In determining whether summary judgment is appropriate, a court must resolve all ambiguities and draw all reasonable inferences against the moving party. See Matsushita Elec. Indus. Co. v. Zenith Radio Corp., 475 U.S. 574, 587 (1986) (citing United States v. Diebold, Inc., 369 U.S. 654, 655 (1962)); see also Gallo, 22 F.3d at 1223. Summary judgment is improper if there is any evidence in the record from any source from which a reasonable inference could be drawn in favor of the nonmoving party. See Chambers v. TRM Copy Ctrs. Corp., 43 F.3d 29, 37 (2d Cir. 1994). If the moving party meets its burden, the burden shifts to the nonmoving party to come forward with "specific facts showing that there is a genuine issue for trial." Fed.R.Civ.P. 56(e). The nonmoving party must produce evidence in the record and "may not rely simply on conclusory statements or on contentions that the affidavits supporting the motion are not credible." Ying Jing Gan v. City of New York, 996 F.2d 522, 532 (2d Cir. 1993); see also Scotto v. Almenas, 143 F.3d 105, 114-15 (2d Cir. 1998) (collecting cases).


  The relevant facts, as alleged in the affidavits and declarations submitted by the parties in connection with the current motion, are as follows. Page 4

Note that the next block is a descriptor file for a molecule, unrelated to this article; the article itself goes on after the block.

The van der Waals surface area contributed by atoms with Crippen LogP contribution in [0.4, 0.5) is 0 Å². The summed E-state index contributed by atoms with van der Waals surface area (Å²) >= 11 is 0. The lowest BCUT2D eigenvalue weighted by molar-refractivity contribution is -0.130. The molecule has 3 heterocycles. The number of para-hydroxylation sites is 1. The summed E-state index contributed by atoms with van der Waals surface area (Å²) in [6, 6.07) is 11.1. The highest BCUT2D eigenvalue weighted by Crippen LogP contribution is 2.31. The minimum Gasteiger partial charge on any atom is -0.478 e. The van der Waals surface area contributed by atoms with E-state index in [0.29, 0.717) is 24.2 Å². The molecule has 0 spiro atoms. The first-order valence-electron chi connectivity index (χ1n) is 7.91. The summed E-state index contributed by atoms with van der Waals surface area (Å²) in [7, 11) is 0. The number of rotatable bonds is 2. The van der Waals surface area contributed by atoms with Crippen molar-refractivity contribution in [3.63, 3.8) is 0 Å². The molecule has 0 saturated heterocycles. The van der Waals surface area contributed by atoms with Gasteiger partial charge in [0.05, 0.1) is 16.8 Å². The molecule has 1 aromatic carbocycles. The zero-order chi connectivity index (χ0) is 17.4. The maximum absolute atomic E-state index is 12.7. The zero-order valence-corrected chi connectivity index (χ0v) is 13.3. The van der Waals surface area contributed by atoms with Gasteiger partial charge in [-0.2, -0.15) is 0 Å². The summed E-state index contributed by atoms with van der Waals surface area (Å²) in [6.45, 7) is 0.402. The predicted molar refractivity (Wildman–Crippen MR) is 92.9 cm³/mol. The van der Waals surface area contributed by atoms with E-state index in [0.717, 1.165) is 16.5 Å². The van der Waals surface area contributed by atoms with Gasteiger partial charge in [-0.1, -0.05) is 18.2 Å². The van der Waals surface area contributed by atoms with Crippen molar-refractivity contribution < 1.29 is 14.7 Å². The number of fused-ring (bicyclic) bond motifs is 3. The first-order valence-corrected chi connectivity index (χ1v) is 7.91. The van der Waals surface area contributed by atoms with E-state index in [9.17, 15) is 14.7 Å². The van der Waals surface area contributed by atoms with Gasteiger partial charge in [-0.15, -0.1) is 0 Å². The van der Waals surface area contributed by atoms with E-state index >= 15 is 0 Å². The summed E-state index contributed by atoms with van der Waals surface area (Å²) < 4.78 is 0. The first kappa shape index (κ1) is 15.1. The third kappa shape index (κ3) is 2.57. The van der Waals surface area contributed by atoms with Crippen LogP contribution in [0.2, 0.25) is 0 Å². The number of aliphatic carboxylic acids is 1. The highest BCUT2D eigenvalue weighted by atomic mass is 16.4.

The plaintiff, Julianne Bresciani is a resident of the State of New York. (Compl. ¶ 1.) The defendant Leela owns and operates a hotel known as The Leela, Mumbai, located in Mumbai, India. (Def.'s Rule 56.1 St. I 2; Pl.'s Resp. Rule 56.1 St. ¶ 2; Decl. of Venu Krishnan dated July 17, 2003 ("Krishnan Decl.") ¶ 5.) Leela is a corporation registered under the Indian Companies Act of 1956 and has its registered office in Mumbai, India. (Def.'s Rule 56.1 St. I 1; Pl.'s Resp. Rule 56.1 St. ¶ 1; Krishnan Decl. ¶ 4.) Leela has no offices in the United States. (Id.) Leela is not licensed to do business in New York, has no employees in New York, and has no registered agent for service of process in New York. (Def.'s Rule 56.1 St. ¶ 3-5; Pl.'s Resp. Rule 56.1 St. ¶¶ 3-5; Krishnan Decl. ¶¶ 6-7.) Leela does not have an office or other facility of any kind in New York, nor does it maintain a telephone, telex, or telefax number in New York. (Def.'s Rule 56.1 So. ¶ 6; Pl.'s Resp. Rule 56.1 St. ¶ 6; Krishnan Decl. ¶ 8.) The defendant does not own any real or personal property in New York and does not pay taxes to New York or the United States. (Def.'s Rule 56.1 So. ¶¶ 7, 12; Pl.'s Resp. Rule 56.1 St. ¶¶ 7, 12; Krishnan Decl. ¶¶ 9, 14.)